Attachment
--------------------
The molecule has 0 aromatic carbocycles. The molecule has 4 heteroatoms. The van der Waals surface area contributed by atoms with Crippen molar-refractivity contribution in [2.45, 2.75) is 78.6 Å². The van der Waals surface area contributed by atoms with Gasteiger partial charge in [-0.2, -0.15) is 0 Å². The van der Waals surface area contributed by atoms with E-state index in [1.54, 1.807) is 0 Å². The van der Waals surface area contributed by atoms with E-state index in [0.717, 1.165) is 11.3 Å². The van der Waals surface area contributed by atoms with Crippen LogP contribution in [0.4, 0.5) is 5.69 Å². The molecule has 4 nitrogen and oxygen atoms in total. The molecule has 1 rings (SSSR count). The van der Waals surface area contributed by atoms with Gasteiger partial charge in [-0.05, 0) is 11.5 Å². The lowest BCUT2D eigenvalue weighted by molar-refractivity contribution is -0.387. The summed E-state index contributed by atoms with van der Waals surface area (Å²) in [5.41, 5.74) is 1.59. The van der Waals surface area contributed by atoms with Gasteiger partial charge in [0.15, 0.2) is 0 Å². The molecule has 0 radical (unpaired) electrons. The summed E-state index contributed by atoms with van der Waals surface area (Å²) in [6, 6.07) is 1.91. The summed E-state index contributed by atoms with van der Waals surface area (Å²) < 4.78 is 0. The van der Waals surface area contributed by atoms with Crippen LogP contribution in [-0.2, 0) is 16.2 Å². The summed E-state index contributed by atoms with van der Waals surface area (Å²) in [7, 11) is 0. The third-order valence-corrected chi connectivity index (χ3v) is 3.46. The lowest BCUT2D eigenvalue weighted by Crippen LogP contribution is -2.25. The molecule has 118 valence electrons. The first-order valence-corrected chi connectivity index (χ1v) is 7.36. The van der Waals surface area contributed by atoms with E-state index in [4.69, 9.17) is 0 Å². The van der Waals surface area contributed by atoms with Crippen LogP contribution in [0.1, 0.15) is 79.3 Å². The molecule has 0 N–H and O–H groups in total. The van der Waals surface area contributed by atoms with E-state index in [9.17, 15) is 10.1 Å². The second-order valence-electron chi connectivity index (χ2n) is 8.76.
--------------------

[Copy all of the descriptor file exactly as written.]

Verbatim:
The molecule has 0 aromatic carbocycles. The molecule has 4 heteroatoms. The van der Waals surface area contributed by atoms with Crippen molar-refractivity contribution in [2.45, 2.75) is 78.6 Å². The van der Waals surface area contributed by atoms with Gasteiger partial charge in [-0.2, -0.15) is 0 Å². The van der Waals surface area contributed by atoms with E-state index in [1.54, 1.807) is 0 Å². The van der Waals surface area contributed by atoms with E-state index in [0.717, 1.165) is 11.3 Å². The van der Waals surface area contributed by atoms with Crippen LogP contribution in [0.4, 0.5) is 5.69 Å². The molecule has 4 nitrogen and oxygen atoms in total. The molecule has 1 rings (SSSR count). The van der Waals surface area contributed by atoms with Gasteiger partial charge in [-0.05, 0) is 11.5 Å². The lowest BCUT2D eigenvalue weighted by molar-refractivity contribution is -0.387. The summed E-state index contributed by atoms with van der Waals surface area (Å²) in [5.41, 5.74) is 1.59. The van der Waals surface area contributed by atoms with Gasteiger partial charge in [0.15, 0.2) is 0 Å². The molecule has 0 radical (unpaired) electrons. The summed E-state index contributed by atoms with van der Waals surface area (Å²) in [6, 6.07) is 1.91. The summed E-state index contributed by atoms with van der Waals surface area (Å²) < 4.78 is 0. The van der Waals surface area contributed by atoms with Crippen LogP contribution in [-0.2, 0) is 16.2 Å². The summed E-state index contributed by atoms with van der Waals surface area (Å²) in [7, 11) is 0. The third-order valence-corrected chi connectivity index (χ3v) is 3.46. The lowest BCUT2D eigenvalue weighted by Crippen LogP contribution is -2.25. The molecule has 118 valence electrons. The first-order valence-corrected chi connectivity index (χ1v) is 7.36. The van der Waals surface area contributed by atoms with E-state index in [4.69, 9.17) is 0 Å². The van der Waals surface area contributed by atoms with Crippen LogP contribution in [0.1, 0.15) is 79.3 Å². The molecule has 0 N–H and O–H groups in total. The van der Waals surface area contributed by atoms with E-state index in [9.17, 15) is 10.1 Å². The second-order valence-electron chi connectivity index (χ2n) is 8.76.